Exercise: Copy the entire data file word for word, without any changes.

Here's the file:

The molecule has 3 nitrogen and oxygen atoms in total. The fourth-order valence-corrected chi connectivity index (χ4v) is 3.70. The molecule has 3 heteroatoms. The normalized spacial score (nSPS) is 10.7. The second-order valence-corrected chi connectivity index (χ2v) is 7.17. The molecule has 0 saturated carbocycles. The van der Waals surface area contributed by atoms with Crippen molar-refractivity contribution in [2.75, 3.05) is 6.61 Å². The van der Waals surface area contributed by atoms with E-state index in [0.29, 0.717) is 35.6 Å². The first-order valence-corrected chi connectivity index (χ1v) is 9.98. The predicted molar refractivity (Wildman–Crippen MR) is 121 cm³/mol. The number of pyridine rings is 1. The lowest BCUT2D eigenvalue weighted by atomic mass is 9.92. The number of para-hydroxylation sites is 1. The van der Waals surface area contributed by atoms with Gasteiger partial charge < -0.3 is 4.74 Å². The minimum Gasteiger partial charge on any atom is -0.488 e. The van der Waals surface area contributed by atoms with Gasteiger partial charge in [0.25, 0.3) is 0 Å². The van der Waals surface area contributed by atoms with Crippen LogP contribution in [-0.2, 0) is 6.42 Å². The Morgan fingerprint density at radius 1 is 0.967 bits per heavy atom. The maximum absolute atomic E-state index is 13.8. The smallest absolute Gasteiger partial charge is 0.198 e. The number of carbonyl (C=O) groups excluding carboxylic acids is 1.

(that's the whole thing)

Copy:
The molecule has 3 nitrogen and oxygen atoms in total. The fourth-order valence-corrected chi connectivity index (χ4v) is 3.70. The molecule has 3 heteroatoms. The normalized spacial score (nSPS) is 10.7. The second-order valence-corrected chi connectivity index (χ2v) is 7.17. The molecule has 0 saturated carbocycles. The van der Waals surface area contributed by atoms with Crippen molar-refractivity contribution in [2.75, 3.05) is 6.61 Å². The van der Waals surface area contributed by atoms with E-state index in [0.29, 0.717) is 35.6 Å². The first-order valence-corrected chi connectivity index (χ1v) is 9.98. The predicted molar refractivity (Wildman–Crippen MR) is 121 cm³/mol. The number of pyridine rings is 1. The lowest BCUT2D eigenvalue weighted by atomic mass is 9.92. The number of para-hydroxylation sites is 1. The van der Waals surface area contributed by atoms with Gasteiger partial charge < -0.3 is 4.74 Å². The minimum Gasteiger partial charge on any atom is -0.488 e. The van der Waals surface area contributed by atoms with Gasteiger partial charge in [0.25, 0.3) is 0 Å². The van der Waals surface area contributed by atoms with Crippen LogP contribution in [-0.2, 0) is 6.42 Å². The Morgan fingerprint density at radius 1 is 0.967 bits per heavy atom. The maximum absolute atomic E-state index is 13.8. The smallest absolute Gasteiger partial charge is 0.198 e. The number of carbonyl (C=O) groups excluding carboxylic acids is 1.